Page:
Northwest Territories participant Rebecca Baxter loading a dog
Photo By Dawn Fitzpatrick
The mushers of sled dog racing have unique challenges that other winter game participants won’t encounter. Each dog driver has four to seven dogs they have to care for. In other events, the participants only deal with their own personal gear and equipment.
The dog equipment includes a sled, dog bag, (attached to the sled bed for injured dogs), a snow hook, (the team’s emergency brake), harnesses and lines, bowls and dog food. The dog drivers also need proof of the dogs’ vaccinations.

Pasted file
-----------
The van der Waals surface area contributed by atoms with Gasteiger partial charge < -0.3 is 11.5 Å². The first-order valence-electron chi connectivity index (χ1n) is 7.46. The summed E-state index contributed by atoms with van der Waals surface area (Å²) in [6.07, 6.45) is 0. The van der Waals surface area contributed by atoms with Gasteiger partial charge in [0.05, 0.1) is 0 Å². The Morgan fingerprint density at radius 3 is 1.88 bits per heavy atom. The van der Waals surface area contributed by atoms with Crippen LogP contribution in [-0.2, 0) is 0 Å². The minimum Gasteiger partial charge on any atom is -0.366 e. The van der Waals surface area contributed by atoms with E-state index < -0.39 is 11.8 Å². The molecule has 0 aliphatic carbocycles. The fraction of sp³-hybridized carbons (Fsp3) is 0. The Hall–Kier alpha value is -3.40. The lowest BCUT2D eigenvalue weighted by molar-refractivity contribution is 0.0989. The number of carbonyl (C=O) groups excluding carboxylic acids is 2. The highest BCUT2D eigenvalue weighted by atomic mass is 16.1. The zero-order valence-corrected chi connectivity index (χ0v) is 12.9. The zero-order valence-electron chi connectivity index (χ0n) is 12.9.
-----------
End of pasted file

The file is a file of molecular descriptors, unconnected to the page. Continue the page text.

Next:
“There will be teams participating from the Northwest Territories, Yukon and Alaska,” said Michaud, “and they’re all driving here.” Needing special transportation, most mushers have a dog trucka modified pick-up with the bed built to contain separate sleeping compartments for each dog.
It is important to keep the same diet for the dogs. If the diet gets changed, they can get sick and not perform as well, if at all. Many teams are fed extra meat or fish for protein for the hard training and for keeping warm. Along with the food, the dogs need lots of water and insulated water coolers are often used to carry water and to keep it from freezing. The dogs need to be kept hydrated and are usually watered well after their race is over.
While sharpening ice skates and waxing skis may seem like a lot of work, caring for a dog team poses many more challenges for Arctic Winter Games mushers.
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